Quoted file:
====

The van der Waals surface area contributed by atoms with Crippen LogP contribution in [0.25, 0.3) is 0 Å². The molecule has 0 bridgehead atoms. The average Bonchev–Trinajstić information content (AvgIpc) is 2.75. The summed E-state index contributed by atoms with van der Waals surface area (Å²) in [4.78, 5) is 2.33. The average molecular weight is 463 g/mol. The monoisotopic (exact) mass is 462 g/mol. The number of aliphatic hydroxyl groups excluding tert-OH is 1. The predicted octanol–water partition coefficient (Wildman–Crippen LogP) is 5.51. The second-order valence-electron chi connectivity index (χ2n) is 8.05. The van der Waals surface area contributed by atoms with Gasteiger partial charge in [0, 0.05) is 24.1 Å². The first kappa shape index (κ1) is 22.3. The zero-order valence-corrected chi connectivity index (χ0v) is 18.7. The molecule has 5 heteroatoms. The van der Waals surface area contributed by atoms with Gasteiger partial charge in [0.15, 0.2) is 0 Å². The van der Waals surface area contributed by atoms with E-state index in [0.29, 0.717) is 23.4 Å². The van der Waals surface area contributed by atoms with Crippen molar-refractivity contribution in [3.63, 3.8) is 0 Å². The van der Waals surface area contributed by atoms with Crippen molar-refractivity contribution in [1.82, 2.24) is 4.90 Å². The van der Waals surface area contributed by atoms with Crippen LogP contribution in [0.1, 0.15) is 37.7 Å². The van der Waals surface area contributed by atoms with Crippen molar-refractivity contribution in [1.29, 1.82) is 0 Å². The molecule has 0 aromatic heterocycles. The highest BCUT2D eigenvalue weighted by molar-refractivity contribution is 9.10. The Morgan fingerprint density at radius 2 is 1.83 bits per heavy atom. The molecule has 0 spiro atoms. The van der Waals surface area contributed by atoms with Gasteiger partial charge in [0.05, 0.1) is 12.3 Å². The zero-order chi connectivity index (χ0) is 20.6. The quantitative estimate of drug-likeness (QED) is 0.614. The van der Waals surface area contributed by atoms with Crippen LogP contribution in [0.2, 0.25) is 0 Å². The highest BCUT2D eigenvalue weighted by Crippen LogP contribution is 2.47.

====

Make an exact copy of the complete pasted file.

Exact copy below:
The van der Waals surface area contributed by atoms with Crippen LogP contribution in [0.25, 0.3) is 0 Å². The molecule has 0 bridgehead atoms. The average Bonchev–Trinajstić information content (AvgIpc) is 2.75. The summed E-state index contributed by atoms with van der Waals surface area (Å²) in [4.78, 5) is 2.33. The average molecular weight is 463 g/mol. The monoisotopic (exact) mass is 462 g/mol. The number of aliphatic hydroxyl groups excluding tert-OH is 1. The predicted octanol–water partition coefficient (Wildman–Crippen LogP) is 5.51. The second-order valence-electron chi connectivity index (χ2n) is 8.05. The van der Waals surface area contributed by atoms with Gasteiger partial charge in [0, 0.05) is 24.1 Å². The first kappa shape index (κ1) is 22.3. The zero-order valence-corrected chi connectivity index (χ0v) is 18.7. The molecule has 5 heteroatoms. The van der Waals surface area contributed by atoms with Gasteiger partial charge in [0.15, 0.2) is 0 Å². The van der Waals surface area contributed by atoms with E-state index in [0.29, 0.717) is 23.4 Å². The van der Waals surface area contributed by atoms with Crippen molar-refractivity contribution in [3.63, 3.8) is 0 Å². The van der Waals surface area contributed by atoms with Crippen molar-refractivity contribution in [1.82, 2.24) is 4.90 Å². The van der Waals surface area contributed by atoms with Crippen LogP contribution in [0.1, 0.15) is 37.7 Å². The van der Waals surface area contributed by atoms with Crippen molar-refractivity contribution in [1.29, 1.82) is 0 Å². The molecule has 0 aromatic heterocycles. The highest BCUT2D eigenvalue weighted by molar-refractivity contribution is 9.10. The Morgan fingerprint density at radius 2 is 1.83 bits per heavy atom. The molecule has 0 spiro atoms. The van der Waals surface area contributed by atoms with Gasteiger partial charge in [0.05, 0.1) is 12.3 Å². The zero-order chi connectivity index (χ0) is 20.6. The quantitative estimate of drug-likeness (QED) is 0.614. The van der Waals surface area contributed by atoms with Crippen LogP contribution in [0.2, 0.25) is 0 Å². The highest BCUT2D eigenvalue weighted by Crippen LogP contribution is 2.47.